Complaints against medical practitioners in Hong Kong: five fundamental rules for managing the complaints process

Date published

08/04/2020

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Rule 1 - Familiarise yourself first with the internal complaints process and your regulatory bodies’ disciplinary processes.

  • Before a formal complaint is escalated to the Medical Council of Hong Kong, Nursing Council or Consumer Council and so on, promptly deal with it first internally, within your clinic or hospital according to the system.
  1. Acknowledge the complaint. Inform and direct the complainant to the complaints process and be prepared to cooperate with that process and professional advisors.
  2. Our Hong Kong Medical Law Brief issued in October 2019 provided a Checklist to serve as a practical guide on what should be done to manage complaints from the outset to reduce the risk of escalation in the first place.
  • Refresh your memory and keep up to date with disciplinary investigations processes and proceedings.
  1. Time spent now will not be wasted. It will assist in preventing, managing and the proper handling of complaints at various stages.
  2. You will work better and more efficiently with your indemnity provider, insurer and legal advisor to respond to the complaints with this background knowledge.

Rule 2 - Follow the steps in the complaints process and consider advice and options.

  • Try to take a step back and objectively assess the incident and subject(s) of the complaint.
  1. Start with the facts and prepare an account of the incident, be it a medical consultation and advice, surgery or follow-up treatment.
  2. Separate the emotions from the incident. Is it truly and solely an unjustified challenge to your advice and treatment options?
  • Consider all the evidence before responding and reporting to your supervisor (if any), indemnity provider, insurer and legal advisor.
  1. Gather – the medical records, reports and information on the patient and incident.
  2. Record – document all relevant communications with dates.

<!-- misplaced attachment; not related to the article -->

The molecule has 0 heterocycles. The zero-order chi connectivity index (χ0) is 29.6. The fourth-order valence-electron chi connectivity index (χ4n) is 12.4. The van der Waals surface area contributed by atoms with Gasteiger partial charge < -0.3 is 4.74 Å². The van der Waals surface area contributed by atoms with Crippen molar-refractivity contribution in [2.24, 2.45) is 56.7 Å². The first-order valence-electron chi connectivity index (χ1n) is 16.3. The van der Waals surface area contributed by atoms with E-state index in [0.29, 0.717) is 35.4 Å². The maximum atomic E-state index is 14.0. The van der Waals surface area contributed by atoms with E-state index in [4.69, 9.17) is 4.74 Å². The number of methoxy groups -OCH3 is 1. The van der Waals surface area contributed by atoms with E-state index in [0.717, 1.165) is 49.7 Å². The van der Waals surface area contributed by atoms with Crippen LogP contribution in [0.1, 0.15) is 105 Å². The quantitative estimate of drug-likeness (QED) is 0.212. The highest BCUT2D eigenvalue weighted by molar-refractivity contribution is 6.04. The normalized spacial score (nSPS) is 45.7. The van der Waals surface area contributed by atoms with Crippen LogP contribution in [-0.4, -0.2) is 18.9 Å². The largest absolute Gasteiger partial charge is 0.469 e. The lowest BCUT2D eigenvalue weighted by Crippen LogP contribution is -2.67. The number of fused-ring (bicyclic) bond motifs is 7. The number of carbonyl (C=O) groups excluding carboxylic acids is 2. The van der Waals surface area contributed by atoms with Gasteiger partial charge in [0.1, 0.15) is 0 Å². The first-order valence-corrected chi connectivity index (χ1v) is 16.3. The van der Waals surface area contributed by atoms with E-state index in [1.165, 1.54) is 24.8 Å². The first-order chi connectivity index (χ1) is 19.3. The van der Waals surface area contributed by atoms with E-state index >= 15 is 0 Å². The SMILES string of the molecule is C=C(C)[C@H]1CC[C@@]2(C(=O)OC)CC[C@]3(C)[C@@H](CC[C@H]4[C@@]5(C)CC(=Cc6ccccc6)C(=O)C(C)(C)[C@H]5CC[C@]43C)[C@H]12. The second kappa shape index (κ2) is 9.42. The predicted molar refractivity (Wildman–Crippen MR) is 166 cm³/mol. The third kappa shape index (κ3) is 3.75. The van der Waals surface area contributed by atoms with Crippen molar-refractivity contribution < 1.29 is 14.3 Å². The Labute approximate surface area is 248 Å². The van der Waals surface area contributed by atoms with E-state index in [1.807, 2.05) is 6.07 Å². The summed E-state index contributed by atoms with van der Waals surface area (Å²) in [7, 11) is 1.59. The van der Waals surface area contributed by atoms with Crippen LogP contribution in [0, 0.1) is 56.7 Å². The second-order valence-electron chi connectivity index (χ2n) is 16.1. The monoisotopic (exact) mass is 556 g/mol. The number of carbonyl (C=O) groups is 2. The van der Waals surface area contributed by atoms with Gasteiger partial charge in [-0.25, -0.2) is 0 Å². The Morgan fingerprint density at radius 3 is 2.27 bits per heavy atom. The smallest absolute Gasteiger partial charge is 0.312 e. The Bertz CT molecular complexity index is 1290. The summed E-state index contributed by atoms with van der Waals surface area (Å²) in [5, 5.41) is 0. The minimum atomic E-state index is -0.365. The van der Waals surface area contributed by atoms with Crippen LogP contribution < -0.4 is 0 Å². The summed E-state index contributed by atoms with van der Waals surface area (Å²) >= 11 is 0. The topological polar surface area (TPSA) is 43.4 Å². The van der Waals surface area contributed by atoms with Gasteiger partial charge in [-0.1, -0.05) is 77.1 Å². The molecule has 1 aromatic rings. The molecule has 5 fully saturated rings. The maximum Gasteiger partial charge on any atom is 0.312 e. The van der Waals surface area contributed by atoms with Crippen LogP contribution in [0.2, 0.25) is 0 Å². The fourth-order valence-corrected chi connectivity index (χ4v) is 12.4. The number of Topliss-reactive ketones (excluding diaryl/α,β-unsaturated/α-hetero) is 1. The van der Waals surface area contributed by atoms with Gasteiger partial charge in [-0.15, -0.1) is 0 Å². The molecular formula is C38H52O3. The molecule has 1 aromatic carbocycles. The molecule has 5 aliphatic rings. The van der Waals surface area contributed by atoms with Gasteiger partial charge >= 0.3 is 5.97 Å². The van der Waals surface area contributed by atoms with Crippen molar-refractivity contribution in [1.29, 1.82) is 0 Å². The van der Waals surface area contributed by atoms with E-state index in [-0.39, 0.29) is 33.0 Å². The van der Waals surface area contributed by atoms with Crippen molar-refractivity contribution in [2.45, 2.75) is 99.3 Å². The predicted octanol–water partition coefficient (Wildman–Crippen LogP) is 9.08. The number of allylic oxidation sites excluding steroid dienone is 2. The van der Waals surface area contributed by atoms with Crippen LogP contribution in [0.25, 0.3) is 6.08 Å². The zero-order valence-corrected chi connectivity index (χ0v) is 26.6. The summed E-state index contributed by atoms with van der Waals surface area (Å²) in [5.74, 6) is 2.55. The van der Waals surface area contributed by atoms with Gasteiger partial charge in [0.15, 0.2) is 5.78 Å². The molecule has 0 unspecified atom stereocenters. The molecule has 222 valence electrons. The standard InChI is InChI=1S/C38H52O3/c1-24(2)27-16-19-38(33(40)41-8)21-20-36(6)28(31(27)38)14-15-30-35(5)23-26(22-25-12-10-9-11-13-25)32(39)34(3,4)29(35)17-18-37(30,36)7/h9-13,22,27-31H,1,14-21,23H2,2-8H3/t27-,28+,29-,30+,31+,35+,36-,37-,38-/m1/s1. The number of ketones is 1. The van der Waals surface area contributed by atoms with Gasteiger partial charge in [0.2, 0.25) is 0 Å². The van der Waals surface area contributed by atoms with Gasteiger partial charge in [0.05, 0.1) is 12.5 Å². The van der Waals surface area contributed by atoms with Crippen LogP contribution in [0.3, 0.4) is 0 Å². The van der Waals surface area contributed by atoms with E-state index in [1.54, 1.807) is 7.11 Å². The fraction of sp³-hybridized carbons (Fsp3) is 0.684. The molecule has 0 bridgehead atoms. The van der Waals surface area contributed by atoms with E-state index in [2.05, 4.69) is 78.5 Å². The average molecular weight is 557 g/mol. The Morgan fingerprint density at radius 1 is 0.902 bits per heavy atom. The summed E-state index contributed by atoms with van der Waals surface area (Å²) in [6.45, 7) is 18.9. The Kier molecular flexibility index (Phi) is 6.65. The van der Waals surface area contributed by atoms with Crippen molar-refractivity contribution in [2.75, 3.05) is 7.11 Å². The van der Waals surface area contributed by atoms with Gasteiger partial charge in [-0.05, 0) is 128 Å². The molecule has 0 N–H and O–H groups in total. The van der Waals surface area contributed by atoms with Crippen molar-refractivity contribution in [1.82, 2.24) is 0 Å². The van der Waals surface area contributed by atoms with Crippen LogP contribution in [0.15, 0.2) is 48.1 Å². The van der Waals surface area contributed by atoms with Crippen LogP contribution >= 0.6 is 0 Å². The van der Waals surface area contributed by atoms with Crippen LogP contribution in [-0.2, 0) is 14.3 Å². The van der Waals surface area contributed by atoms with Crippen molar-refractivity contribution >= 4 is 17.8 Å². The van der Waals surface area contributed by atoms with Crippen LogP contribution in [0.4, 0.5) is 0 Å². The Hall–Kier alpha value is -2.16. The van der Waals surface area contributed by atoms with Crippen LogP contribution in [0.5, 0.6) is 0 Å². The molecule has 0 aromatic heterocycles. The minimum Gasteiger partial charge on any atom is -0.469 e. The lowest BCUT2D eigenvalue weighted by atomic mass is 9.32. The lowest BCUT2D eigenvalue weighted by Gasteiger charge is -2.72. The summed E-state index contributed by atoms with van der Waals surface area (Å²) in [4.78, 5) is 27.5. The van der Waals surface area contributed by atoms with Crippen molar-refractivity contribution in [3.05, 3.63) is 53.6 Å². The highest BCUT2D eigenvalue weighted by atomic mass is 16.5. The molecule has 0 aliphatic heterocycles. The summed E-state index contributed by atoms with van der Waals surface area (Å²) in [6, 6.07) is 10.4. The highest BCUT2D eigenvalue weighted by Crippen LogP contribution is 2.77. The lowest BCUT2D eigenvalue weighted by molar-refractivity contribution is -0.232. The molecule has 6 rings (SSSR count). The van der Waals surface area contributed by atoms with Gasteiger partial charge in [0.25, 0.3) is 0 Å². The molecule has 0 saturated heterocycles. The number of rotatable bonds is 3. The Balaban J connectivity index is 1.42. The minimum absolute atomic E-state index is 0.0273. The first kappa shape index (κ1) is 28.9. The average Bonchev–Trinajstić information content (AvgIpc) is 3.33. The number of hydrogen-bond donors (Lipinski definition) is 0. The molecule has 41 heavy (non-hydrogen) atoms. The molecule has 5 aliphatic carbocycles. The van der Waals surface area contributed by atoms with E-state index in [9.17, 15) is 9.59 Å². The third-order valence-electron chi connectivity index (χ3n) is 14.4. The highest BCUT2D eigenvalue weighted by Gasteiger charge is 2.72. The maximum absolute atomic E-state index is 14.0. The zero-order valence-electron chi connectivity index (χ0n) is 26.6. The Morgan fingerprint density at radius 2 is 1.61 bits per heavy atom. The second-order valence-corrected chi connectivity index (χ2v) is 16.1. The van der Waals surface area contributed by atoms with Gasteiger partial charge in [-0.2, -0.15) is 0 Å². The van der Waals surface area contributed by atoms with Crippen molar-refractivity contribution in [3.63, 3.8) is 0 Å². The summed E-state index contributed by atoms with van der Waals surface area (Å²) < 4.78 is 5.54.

3. Clarify – review current evidence, test recollection and obtain clarification from other people involved promptly after the complaint/adverse incident.
  4. Preserve – all of the above on paper or save electronically on the practice’s system.
  • Seek professional help in the process. Listen carefully to the options advised for handling the complaint and the potential implications on your practice. Work with your legal advisor.

Rule 3 - Never feel alone or afraid to share.

  • Accept that complaints and adverse incidents will be part of your daily practice.
  • Seek help - many of your peers and seniors will have experience of this.
  • Legal advisors specialising in medical malpractice handle and advise on such complaints on a daily
  1. All communications should be kept confidential and are protected by legal professional privilege.
  2. Be frank and share all the relevant information in relation to the complaint, not just the information which supports your defence.
  3. Your legal advisor is best placed to provide advice and generate viable options for discussion, when equipped with all the information. This is the case even when the so-called “facts” are in dispute. This is a common scenario.

Rule 4 - Your wellbeing is our paramount concern.

  • Take control over matters that you can control. For example your health, diet and well-being.
  • Your stamina and well-being must be maintained in the process, which could take months or even years to resolve. It is often a marathon, not a sprint.
  • Delegate the tasks to lighten your burden, if possible. Can others assist in reviewing and providing the necessary information? Get help from experienced staff or colleagues to coordinate the transfer of data or information and so on.
  • Take time out, but make time for your legal advisor. You will be in close contact - in particular at the initial stage of a complaint and towards the end, be it a disciplinary inquiry or discussion on settlement terms.

Rule 5 - Be prepared for change – for the better.

  • Take the complaints process as an opportunity to review and improve your daily practice and clinic/hospital system.
  • The move to a “patient-centred” approach to medical practice and negligence claims has long been apparent. Be prepared for positive changes and to be updated with the current medico-legal landscape and society.
  • Remember you are a provider of a professional service. There are expected standards in law from those who receive the service. Very often the mismatch in expectations leads to complaints and claims. Try to narrow down the gap.

A better understanding from the patients’ perspective, coupled with legal and risk management advice from advisors, leads to better communications and reduction of and/or better handling of complaints to prevent escalation.  A “win-win” outcome for all. We speak from experience.

 

Read more items in Hong Kong Medical Law Brief - Spring 2020 edition